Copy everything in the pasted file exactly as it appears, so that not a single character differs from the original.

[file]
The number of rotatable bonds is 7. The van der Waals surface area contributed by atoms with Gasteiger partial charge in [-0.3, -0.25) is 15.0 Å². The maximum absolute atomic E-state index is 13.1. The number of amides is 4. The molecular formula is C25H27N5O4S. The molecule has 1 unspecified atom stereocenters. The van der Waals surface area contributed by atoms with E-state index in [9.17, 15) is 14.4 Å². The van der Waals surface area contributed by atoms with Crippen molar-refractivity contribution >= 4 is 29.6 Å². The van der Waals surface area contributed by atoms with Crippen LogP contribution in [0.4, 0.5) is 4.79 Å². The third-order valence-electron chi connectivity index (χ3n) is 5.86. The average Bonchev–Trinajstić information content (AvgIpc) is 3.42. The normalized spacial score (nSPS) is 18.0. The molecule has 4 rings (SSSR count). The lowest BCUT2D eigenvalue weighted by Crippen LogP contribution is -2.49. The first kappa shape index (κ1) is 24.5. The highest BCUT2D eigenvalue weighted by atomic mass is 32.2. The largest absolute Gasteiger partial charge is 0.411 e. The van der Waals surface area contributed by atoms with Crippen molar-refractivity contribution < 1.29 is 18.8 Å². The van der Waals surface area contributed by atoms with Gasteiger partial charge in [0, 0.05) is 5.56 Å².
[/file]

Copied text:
The number of rotatable bonds is 7. The van der Waals surface area contributed by atoms with Gasteiger partial charge in [-0.3, -0.25) is 15.0 Å². The maximum absolute atomic E-state index is 13.1. The number of amides is 4. The molecular formula is C25H27N5O4S. The molecule has 1 unspecified atom stereocenters. The van der Waals surface area contributed by atoms with E-state index in [9.17, 15) is 14.4 Å². The van der Waals surface area contributed by atoms with Crippen molar-refractivity contribution >= 4 is 29.6 Å². The van der Waals surface area contributed by atoms with Crippen LogP contribution in [0.4, 0.5) is 4.79 Å². The third-order valence-electron chi connectivity index (χ3n) is 5.86. The average Bonchev–Trinajstić information content (AvgIpc) is 3.42. The normalized spacial score (nSPS) is 18.0. The molecule has 4 rings (SSSR count). The lowest BCUT2D eigenvalue weighted by Crippen LogP contribution is -2.49. The first kappa shape index (κ1) is 24.5. The highest BCUT2D eigenvalue weighted by atomic mass is 32.2. The largest absolute Gasteiger partial charge is 0.411 e. The van der Waals surface area contributed by atoms with Crippen molar-refractivity contribution < 1.29 is 18.8 Å². The van der Waals surface area contributed by atoms with Gasteiger partial charge in [0, 0.05) is 5.56 Å².